The history of the oil and gas industry in Norway is a saga of bold political decisions, rapid world-class industrial development, and investing oil income for future generations. We Norwegians might be boring -- but with that comes a love for saving and long-term thinking.
Norway is Europe's largest oil producer, the world's third-largest natural gas exporter after Qatar and Russia, and an important supplier of both oil and natural gas to other European countries.
source: Statistics Norway 2014
According to the Oil & Gas Journal (OGJ), Norway had 5.83 billion barrels of proven crude oil reserves as of January 1, 2014, the largest oil reserves in Western Europe. The enormous income to the state from the industry made it possible to create a global pension fund that now owns more than one per cent of global share value.
During the last generation, Norway's economy has been based on large revenues from oil and gas exports, deriving from the early exploration in the 1960s and 70s. The production in the Norwegian sector of the North Sea, and later moving northwards towards the Barents Sea, gave grounds for a surplus in the national economy. The Norwegian parliament, Stortinget, concluded that the surplus was not to be used in the national economy.
Stortinget established the Government Pension Fund in 1990. The political consensus has only broadened over time amongst all political parties. The reason for the creation of the fund was to counter the effects of the possible forthcoming decline in income, and to smooth out the disruptive effects of highly fluctuating oil prizes. The purpose of the fund is to invest parts of the large surplus generated by the Norwegian petroleum sector in different investment choices abroad. The main part of the surplus is comprised of taxes collected from companies, but also payments for licenses to explore and the State's direct financial interest contributes to the fund.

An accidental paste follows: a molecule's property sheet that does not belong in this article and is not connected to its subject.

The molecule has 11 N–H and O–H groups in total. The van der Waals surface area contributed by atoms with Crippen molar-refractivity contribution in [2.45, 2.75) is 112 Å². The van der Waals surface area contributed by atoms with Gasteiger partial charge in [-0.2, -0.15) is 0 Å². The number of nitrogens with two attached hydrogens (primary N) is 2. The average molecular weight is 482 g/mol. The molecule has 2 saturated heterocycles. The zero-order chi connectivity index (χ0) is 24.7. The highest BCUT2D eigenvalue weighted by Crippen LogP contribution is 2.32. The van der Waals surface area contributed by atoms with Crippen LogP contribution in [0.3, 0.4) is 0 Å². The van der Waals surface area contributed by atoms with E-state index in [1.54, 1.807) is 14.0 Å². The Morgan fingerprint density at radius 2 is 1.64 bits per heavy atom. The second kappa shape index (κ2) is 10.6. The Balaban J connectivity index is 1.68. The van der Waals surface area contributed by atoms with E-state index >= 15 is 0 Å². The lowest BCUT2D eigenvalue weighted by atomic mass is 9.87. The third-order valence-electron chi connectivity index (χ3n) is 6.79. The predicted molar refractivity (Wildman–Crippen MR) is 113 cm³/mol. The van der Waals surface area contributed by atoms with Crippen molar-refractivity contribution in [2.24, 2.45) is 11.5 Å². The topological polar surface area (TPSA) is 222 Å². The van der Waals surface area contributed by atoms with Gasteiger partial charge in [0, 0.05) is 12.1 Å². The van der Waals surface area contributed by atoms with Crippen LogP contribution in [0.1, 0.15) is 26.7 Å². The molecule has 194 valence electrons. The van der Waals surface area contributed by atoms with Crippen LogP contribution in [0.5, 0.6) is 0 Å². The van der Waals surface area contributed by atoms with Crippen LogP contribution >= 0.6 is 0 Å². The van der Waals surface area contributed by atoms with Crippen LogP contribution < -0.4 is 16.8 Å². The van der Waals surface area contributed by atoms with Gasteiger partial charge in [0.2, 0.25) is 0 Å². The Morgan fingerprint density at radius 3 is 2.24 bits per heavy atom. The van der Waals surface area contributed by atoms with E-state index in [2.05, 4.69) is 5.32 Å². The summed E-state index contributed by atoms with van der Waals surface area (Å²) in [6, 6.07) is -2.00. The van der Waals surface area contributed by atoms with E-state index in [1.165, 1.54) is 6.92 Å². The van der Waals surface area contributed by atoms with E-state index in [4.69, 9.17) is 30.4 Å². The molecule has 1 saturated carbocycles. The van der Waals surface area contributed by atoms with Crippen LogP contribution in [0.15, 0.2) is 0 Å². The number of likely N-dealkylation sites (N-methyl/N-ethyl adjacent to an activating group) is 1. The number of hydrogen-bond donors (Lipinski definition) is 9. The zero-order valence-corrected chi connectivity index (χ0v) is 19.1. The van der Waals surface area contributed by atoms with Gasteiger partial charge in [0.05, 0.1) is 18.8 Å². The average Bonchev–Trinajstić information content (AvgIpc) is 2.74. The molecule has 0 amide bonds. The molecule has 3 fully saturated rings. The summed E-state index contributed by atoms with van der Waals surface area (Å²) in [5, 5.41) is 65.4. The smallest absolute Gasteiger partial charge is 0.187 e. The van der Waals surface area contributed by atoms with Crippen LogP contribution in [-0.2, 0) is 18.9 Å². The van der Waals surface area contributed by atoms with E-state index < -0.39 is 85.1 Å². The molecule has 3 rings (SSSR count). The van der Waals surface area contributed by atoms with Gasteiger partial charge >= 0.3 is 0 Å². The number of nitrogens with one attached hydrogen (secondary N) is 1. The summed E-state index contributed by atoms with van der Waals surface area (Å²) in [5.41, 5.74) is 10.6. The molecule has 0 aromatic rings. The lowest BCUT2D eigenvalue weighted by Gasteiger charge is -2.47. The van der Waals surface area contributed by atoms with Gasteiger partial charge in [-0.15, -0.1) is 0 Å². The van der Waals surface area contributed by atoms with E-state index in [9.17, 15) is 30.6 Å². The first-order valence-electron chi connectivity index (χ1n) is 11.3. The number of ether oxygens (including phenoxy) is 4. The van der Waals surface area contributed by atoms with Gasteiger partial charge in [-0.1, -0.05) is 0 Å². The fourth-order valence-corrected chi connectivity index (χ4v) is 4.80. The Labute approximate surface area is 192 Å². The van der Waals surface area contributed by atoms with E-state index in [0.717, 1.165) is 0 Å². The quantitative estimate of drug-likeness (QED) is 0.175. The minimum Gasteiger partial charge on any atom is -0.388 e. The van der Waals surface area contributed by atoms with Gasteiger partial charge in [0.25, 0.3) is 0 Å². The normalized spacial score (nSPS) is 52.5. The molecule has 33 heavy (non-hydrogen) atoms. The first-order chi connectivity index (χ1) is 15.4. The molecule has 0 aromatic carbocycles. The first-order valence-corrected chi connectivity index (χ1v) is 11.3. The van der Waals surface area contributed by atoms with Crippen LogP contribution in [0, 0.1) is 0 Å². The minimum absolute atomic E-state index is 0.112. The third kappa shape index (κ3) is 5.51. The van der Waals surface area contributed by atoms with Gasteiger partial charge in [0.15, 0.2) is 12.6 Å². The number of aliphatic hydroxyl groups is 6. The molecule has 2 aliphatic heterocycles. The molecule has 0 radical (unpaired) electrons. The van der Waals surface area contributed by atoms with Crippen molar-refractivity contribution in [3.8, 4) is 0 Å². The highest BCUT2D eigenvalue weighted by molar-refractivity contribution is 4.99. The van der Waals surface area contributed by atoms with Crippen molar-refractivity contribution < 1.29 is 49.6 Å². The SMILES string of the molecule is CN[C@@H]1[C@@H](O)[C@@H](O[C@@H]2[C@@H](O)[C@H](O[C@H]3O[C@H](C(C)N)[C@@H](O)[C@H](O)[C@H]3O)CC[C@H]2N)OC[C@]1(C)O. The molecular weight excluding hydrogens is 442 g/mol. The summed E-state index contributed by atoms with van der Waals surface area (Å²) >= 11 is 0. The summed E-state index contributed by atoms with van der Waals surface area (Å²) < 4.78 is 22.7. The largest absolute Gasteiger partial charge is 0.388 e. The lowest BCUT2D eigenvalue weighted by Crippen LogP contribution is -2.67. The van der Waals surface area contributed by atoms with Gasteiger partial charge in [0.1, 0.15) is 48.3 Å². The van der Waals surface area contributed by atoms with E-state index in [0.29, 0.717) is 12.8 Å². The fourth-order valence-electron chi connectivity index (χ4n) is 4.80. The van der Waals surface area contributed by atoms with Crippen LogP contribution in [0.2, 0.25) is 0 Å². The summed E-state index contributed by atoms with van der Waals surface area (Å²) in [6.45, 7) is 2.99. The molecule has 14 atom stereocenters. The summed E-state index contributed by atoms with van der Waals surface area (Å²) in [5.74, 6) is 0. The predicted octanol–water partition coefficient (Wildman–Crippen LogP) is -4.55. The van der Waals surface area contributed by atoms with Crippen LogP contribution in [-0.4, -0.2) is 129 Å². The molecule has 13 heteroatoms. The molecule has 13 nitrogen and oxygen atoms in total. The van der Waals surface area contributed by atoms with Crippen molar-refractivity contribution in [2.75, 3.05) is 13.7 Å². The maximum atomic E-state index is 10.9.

Investments for Norwegians in the future: Long-term, spread of risk, full transparency.
The fund has a long-term perspective, and its primary objective is security for Norwegians in the future. In 2006, the Fund got its current name: "the Government Pension Fund Global (GPFG)". This was part of a broader pension reform, highlighting also the Fund's role in supporting government savings necessary to meet the rapid rise in public pension expenditures in coming years. A sound long-term management of the Fund contributes to intergenerational equity, by allowing both current and future generations to benefit from the petroleum revenues. However, the Fund is not earmarked for pension expenditures.
100 percent of the government's petroleum revenues goes directly into the GPFG.
source: Norwegian Ministry of Finance 2014
The government has set a limit on annual withdrawals from the fund of 4 per cent of the fund's assets, regardless of whether the fund actually earned more or less than that in a given year. The average tax percentage for the companies in question is 78 per cent of the surplus.
Managing the Fund: Challenges and Opportunities